Book review: Vis Major, by Edward Hochsmann

The story was alright as an introduction to the much longer and I dare say more developed journey that follows (Engage at Dawn; First Contact) but this novella version as a stand-alone piece seemed a touch too systematic to me, in which a series of events are explained to the reader functionally, without any personal thoughts, feelings or impressions. Questions are answered for us, so the reader has little opportunity to draw their own conclusions.

There’s no hint that the aliens in this story have brain design, function or logic which are any different to how humans do it, apart from extra empathy (used as a remote scanner). There’s not enough here to show this life form has evolved in total separation from us, which they must have, alongside their own unique belief system and deeply layered traditions. Does all advanced life in the Universe gravitate toward a common template because it is the best possible design, even when you significantly change the environmental context? Or — is the fictional universe an author creates a reflection of their own niche experience of reality?

The plot is reminiscent of a Star Trek (original series?) episode I watched where they have to forage a planet for delirium crystals to get the USS Frisbee up and running again, then Kirk punches a lizard and rips his jumper. Anyway, the plot in this novella starts with a setback event which places a space ship’s crew in distress, which is a reliable story opening, then they are forced to risk revealing themselves to effect repairs and there’s a chain of events and consequences. Vis Major means superior force, by the way.

Of course the space ship lands in the United States of America, the only country on the whole planet where aliens ever land in fiction (arguably because the US has put in more effort than anyone else into making good sci-fi entertainment, who pays the piper calls the tune, so fair enough), but it would be refreshing to read at least one exception to this unwritten rule every quarter of a century or so. Naturally there can’t be 40 pages in a row without people waving pistols about in some doggone gunfight (plus an RPG in the teaser pages from the novel this story dominoes into). The aliens do, of course, praise the uniformed Americans they meet as intelligent, honourable and understanding; so that’s galactic endorsement established to everyone’s satisfaction then. There’s a similar scene in the original Battlestar Galactica series where US Navy fighter planes intercept Apollo’s Viper as it descends through Earth’s atmosphere and he exclaims “Boy, those guys are good”. Cultural affirmation is always open goal. You’d probably only notice it if another country said it about themselves.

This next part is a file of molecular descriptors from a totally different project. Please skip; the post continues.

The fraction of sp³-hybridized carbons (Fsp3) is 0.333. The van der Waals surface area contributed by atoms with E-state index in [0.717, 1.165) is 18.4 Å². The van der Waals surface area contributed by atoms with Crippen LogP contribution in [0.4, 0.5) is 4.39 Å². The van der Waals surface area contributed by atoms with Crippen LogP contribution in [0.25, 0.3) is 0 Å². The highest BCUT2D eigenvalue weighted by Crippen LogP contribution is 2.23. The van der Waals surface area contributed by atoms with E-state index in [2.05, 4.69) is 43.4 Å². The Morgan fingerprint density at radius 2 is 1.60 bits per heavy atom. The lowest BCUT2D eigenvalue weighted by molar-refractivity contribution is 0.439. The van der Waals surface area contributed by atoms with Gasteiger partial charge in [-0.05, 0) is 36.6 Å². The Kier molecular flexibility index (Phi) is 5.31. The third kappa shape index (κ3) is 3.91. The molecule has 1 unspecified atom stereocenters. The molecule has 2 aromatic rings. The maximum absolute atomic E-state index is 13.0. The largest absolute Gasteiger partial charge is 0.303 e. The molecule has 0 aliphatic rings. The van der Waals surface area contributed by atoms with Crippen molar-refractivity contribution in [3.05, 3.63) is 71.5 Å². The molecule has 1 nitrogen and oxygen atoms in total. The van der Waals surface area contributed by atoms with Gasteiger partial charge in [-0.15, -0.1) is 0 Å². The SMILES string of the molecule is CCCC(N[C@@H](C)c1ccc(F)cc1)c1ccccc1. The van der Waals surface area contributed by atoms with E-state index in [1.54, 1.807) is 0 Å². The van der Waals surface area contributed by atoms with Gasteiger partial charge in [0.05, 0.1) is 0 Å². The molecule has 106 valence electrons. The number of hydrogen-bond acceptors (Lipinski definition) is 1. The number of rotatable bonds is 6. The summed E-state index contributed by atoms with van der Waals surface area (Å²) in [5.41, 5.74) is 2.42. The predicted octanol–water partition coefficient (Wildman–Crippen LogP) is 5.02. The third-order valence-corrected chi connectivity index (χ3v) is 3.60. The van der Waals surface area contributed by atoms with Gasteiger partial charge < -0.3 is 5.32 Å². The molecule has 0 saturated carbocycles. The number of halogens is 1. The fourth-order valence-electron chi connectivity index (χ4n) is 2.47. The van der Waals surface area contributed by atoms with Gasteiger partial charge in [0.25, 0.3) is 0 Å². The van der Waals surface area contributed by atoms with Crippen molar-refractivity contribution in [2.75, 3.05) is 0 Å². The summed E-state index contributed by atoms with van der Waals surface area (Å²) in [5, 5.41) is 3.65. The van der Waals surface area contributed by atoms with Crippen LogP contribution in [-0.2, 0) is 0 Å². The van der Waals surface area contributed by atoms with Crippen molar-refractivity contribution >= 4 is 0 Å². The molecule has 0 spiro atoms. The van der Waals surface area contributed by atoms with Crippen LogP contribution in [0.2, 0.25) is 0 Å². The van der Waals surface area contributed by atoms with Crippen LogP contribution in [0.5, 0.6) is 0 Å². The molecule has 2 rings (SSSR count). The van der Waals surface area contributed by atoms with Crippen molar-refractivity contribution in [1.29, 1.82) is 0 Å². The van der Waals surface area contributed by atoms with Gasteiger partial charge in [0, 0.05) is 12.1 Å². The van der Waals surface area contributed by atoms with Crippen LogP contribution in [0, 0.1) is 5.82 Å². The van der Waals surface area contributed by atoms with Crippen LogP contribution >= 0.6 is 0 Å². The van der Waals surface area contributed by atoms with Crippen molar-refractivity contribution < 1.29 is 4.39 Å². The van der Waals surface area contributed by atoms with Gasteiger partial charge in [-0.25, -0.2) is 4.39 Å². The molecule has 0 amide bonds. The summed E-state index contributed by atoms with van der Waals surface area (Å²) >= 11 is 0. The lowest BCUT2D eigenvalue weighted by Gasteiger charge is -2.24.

I thought that as an example of the genre this was good enough, but missing a certain something that sets great stories apart.

Perhaps these disciplined aliens are soulless anyway and that’s just how they are, or not off-beat enough to fascinate us? Our anthropologists and exobiologists would have nothing to work on because they’re like humans with more ‘magic-seeming’ technology, having cracked problems to enable advances in physics that we’ve only identified theoretically. It is correct, as the author says, that the Einstein-Rosen Bridge needs a lot of power (exponential, they say) and humans simply don’t have the batteries. That’s the true mark of a superior stage of development but, boy, those AA batteries we have are so good.

Over-egging the speculation, the aliens could be from their planet’s equivalent of Western culture and that’s why we have too much in common at first contact — or is it possible the aliens have subtly steered us over the millennia to become more like them, I wonder? I expect if you read the main novel this promotes, all these questions and more will be answered, so let’s leave it on that doorstep.



Reviewer, Editor, Mars colony volunteer

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